Should America Pay?
Should America Pay?
Slavery and the Raging Debate on Reparations
Amistad Press, Paperback, 9780060083113, 416pp.
Publication Date: August 5, 2003
Growing interest in reparations for African Americans has prompted a range of responses, from lawsuits against major corporations and a march in Washington to an anti-reparations ad campaign. As a result, the link between slavery and contemporary race relations is more potent and obvious than ever. Grassroots organizers, lawmakers, and distinguished academics have embraced the idea that reparations should be pursued vigorously in the courts and legislature. But others ask, Who should pay? And could reparations help heal the wounds of the past?
This comprehensive collection -- the only of its kind -- gathers together the seminal essays and key participants in the debate. Pro-reparations essays, including contributions by Congressman John Conyers Jr., Christopher Hitchens, and Professor Molefi Asante, are countered with arguments by Shelby Steele, Armstrong Williams, and John McWhorter, among others. Also featured are important documents, such as the First Congressional Reparations Bill of 1867 and the Dakar Declaration of 2001, as well as a new chapter on the current status and future direction of the movement.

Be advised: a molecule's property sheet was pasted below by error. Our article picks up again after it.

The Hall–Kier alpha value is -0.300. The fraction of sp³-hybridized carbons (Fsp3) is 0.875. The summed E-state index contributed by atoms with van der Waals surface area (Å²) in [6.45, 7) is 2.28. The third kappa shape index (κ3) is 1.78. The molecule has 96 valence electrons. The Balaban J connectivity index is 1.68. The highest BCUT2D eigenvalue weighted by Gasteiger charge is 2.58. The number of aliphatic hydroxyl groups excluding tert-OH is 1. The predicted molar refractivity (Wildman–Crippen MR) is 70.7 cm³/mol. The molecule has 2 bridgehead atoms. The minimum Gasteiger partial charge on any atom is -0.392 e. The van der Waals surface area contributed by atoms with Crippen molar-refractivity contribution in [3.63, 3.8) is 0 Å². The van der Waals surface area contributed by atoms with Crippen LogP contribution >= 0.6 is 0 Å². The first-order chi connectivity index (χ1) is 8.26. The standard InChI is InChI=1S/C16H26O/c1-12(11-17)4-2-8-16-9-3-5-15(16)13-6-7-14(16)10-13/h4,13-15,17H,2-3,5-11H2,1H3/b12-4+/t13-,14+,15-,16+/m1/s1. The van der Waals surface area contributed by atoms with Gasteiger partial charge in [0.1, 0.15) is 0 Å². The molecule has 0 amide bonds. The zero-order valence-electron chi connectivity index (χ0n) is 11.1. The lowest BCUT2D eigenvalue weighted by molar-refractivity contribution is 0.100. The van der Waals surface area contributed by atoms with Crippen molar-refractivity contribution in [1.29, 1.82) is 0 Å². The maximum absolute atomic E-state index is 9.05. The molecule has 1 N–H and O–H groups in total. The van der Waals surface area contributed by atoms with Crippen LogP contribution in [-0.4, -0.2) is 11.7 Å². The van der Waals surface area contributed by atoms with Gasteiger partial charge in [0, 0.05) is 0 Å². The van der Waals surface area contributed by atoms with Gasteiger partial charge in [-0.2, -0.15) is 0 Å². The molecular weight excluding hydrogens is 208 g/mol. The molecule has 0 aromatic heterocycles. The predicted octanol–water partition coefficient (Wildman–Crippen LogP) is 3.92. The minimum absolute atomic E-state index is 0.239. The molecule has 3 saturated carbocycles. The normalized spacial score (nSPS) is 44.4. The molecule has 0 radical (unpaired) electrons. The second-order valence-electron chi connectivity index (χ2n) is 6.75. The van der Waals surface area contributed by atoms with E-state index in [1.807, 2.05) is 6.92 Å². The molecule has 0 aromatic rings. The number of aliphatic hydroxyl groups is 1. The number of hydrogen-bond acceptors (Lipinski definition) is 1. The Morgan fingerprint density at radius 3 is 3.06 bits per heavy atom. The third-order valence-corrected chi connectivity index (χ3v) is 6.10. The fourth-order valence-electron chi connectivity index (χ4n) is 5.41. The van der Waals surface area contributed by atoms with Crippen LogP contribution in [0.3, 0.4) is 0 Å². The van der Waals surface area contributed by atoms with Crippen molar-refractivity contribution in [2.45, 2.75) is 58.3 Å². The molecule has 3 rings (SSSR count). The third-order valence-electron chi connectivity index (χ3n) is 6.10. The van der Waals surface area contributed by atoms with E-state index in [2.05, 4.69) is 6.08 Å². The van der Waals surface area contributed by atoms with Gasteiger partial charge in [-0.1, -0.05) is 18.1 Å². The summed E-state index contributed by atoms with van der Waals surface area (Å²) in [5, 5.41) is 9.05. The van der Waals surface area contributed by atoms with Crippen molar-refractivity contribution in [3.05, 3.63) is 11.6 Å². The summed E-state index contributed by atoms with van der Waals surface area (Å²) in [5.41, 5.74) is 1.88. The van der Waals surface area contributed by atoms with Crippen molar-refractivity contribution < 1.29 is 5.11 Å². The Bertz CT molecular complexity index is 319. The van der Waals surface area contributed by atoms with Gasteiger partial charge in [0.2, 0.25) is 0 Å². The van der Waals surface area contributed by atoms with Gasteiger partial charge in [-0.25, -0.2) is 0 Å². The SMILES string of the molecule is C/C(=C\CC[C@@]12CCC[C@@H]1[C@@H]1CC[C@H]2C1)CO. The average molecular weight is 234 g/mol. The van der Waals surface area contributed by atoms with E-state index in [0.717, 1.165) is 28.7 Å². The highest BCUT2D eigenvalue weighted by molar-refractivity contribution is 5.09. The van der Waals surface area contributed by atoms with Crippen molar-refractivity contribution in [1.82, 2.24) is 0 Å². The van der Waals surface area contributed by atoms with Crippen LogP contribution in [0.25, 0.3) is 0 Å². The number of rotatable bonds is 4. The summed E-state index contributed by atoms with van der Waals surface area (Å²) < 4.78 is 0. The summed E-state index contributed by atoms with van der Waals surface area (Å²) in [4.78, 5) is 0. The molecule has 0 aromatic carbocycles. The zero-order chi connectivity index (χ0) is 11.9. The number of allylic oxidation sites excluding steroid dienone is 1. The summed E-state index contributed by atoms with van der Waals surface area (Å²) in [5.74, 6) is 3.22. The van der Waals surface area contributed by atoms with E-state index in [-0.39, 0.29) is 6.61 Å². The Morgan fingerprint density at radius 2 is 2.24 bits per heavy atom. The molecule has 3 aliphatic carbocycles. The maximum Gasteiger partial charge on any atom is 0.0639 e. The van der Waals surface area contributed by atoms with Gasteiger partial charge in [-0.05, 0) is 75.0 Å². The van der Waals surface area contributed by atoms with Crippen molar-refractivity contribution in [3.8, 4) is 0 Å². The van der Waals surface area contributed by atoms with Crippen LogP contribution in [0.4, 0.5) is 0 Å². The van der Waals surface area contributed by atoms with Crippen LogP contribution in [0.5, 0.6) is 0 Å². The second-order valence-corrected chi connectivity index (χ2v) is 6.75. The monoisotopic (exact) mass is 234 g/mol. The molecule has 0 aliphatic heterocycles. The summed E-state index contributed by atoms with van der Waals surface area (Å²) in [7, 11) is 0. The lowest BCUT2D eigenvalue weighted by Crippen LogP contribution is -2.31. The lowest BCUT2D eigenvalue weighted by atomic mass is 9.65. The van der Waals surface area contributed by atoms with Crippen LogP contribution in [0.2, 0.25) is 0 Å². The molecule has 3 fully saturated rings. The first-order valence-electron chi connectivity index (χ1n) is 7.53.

“This book is simply the best treatment of the reparations movement available in print. Don’t miss it!”
“The most extensive, tightly written and thorough book on the subject. . . .a book everyone should read.”
-Nashville City Paper
“Whatever your opinions on the issue, Should America Pay? is...essential reading.”
-Black Issues Book Review
“Dr. Winbush understands the volatile nature of talk about reparations....[his] book will...stir the pot.”
-Dallas Morning News
“This...informed....thoughtful....book thoroughly covers the history, laws and arguments for bringing the issue of reparations to the forefront.”
-St. Louis Post-Dispatch
“A comprehensive look at the controversial issue from such angles as the history, law, practical challenges, and global implications.”